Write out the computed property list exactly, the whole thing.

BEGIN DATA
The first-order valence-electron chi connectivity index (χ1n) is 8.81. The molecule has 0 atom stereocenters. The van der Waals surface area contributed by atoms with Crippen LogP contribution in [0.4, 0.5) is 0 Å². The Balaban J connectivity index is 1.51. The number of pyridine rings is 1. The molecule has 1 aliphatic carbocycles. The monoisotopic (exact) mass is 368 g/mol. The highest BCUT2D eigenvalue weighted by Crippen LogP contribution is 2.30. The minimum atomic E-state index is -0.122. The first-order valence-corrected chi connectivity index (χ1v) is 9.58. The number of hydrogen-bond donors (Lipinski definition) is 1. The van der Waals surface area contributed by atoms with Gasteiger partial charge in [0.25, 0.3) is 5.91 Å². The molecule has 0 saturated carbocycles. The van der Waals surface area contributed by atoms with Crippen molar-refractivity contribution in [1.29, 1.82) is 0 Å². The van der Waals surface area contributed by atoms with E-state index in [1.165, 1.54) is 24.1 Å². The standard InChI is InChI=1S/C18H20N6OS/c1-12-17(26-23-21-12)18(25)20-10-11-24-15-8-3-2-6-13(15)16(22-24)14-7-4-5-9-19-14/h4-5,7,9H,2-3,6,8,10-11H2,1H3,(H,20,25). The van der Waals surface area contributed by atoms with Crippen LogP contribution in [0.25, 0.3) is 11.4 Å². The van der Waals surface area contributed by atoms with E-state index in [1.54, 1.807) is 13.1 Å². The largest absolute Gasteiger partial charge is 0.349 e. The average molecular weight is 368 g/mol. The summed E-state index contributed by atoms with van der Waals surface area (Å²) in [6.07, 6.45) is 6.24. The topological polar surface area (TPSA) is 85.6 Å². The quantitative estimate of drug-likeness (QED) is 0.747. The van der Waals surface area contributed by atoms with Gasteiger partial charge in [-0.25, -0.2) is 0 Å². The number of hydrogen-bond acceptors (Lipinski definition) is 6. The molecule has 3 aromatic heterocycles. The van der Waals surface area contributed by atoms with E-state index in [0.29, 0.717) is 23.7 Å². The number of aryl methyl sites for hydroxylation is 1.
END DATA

The first-order valence-electron chi connectivity index (χ1n) is 8.81. The molecule has 0 atom stereocenters. The van der Waals surface area contributed by atoms with Crippen LogP contribution in [0.4, 0.5) is 0 Å². The Balaban J connectivity index is 1.51. The number of pyridine rings is 1. The molecule has 1 aliphatic carbocycles. The monoisotopic (exact) mass is 368 g/mol. The highest BCUT2D eigenvalue weighted by Crippen LogP contribution is 2.30. The minimum atomic E-state index is -0.122. The first-order valence-corrected chi connectivity index (χ1v) is 9.58. The number of hydrogen-bond donors (Lipinski definition) is 1. The van der Waals surface area contributed by atoms with Gasteiger partial charge in [0.25, 0.3) is 5.91 Å². The molecule has 0 saturated carbocycles. The van der Waals surface area contributed by atoms with Crippen molar-refractivity contribution in [1.29, 1.82) is 0 Å². The van der Waals surface area contributed by atoms with E-state index in [1.165, 1.54) is 24.1 Å². The standard InChI is InChI=1S/C18H20N6OS/c1-12-17(26-23-21-12)18(25)20-10-11-24-15-8-3-2-6-13(15)16(22-24)14-7-4-5-9-19-14/h4-5,7,9H,2-3,6,8,10-11H2,1H3,(H,20,25). The van der Waals surface area contributed by atoms with Crippen LogP contribution in [0.25, 0.3) is 11.4 Å². The van der Waals surface area contributed by atoms with E-state index in [1.54, 1.807) is 13.1 Å². The largest absolute Gasteiger partial charge is 0.349 e. The average molecular weight is 368 g/mol. The summed E-state index contributed by atoms with van der Waals surface area (Å²) in [6.07, 6.45) is 6.24. The topological polar surface area (TPSA) is 85.6 Å². The quantitative estimate of drug-likeness (QED) is 0.747. The van der Waals surface area contributed by atoms with Gasteiger partial charge in [-0.25, -0.2) is 0 Å². The number of hydrogen-bond acceptors (Lipinski definition) is 6. The molecule has 3 aromatic heterocycles. The van der Waals surface area contributed by atoms with E-state index in [0.29, 0.717) is 23.7 Å². The number of aryl methyl sites for hydroxylation is 1.